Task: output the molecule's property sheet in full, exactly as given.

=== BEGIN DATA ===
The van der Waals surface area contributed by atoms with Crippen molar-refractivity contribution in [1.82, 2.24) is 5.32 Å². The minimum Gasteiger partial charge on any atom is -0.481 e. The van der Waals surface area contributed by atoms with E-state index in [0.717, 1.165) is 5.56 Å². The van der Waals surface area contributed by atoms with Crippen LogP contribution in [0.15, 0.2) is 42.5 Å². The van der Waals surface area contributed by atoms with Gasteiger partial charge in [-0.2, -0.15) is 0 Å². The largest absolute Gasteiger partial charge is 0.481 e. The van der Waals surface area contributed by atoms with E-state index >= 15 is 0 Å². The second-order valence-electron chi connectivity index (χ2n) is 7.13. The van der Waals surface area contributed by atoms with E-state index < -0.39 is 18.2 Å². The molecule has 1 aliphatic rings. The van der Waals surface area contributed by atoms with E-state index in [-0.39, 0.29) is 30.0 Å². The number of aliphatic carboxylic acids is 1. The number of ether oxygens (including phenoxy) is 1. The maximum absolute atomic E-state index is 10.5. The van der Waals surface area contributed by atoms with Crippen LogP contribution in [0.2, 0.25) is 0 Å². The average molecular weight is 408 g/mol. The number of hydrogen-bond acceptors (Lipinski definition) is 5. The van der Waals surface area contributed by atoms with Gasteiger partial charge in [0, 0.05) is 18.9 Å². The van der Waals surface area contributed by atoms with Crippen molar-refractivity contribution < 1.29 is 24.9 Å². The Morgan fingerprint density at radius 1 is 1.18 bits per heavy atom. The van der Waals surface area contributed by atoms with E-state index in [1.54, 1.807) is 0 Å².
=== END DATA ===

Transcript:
The van der Waals surface area contributed by atoms with Crippen molar-refractivity contribution in [1.82, 2.24) is 5.32 Å². The minimum Gasteiger partial charge on any atom is -0.481 e. The van der Waals surface area contributed by atoms with E-state index in [0.717, 1.165) is 5.56 Å². The van der Waals surface area contributed by atoms with Crippen LogP contribution in [0.15, 0.2) is 42.5 Å². The van der Waals surface area contributed by atoms with Gasteiger partial charge in [-0.2, -0.15) is 0 Å². The largest absolute Gasteiger partial charge is 0.481 e. The van der Waals surface area contributed by atoms with E-state index >= 15 is 0 Å². The second-order valence-electron chi connectivity index (χ2n) is 7.13. The van der Waals surface area contributed by atoms with E-state index < -0.39 is 18.2 Å². The molecule has 1 aliphatic rings. The van der Waals surface area contributed by atoms with E-state index in [-0.39, 0.29) is 30.0 Å². The number of aliphatic carboxylic acids is 1. The number of ether oxygens (including phenoxy) is 1. The maximum absolute atomic E-state index is 10.5. The van der Waals surface area contributed by atoms with Crippen LogP contribution in [0.2, 0.25) is 0 Å². The average molecular weight is 408 g/mol. The number of hydrogen-bond acceptors (Lipinski definition) is 5. The van der Waals surface area contributed by atoms with Gasteiger partial charge in [0, 0.05) is 18.9 Å². The van der Waals surface area contributed by atoms with Crippen molar-refractivity contribution < 1.29 is 24.9 Å². The Morgan fingerprint density at radius 1 is 1.18 bits per heavy atom. The van der Waals surface area contributed by atoms with E-state index in [1.54, 1.807) is 0 Å².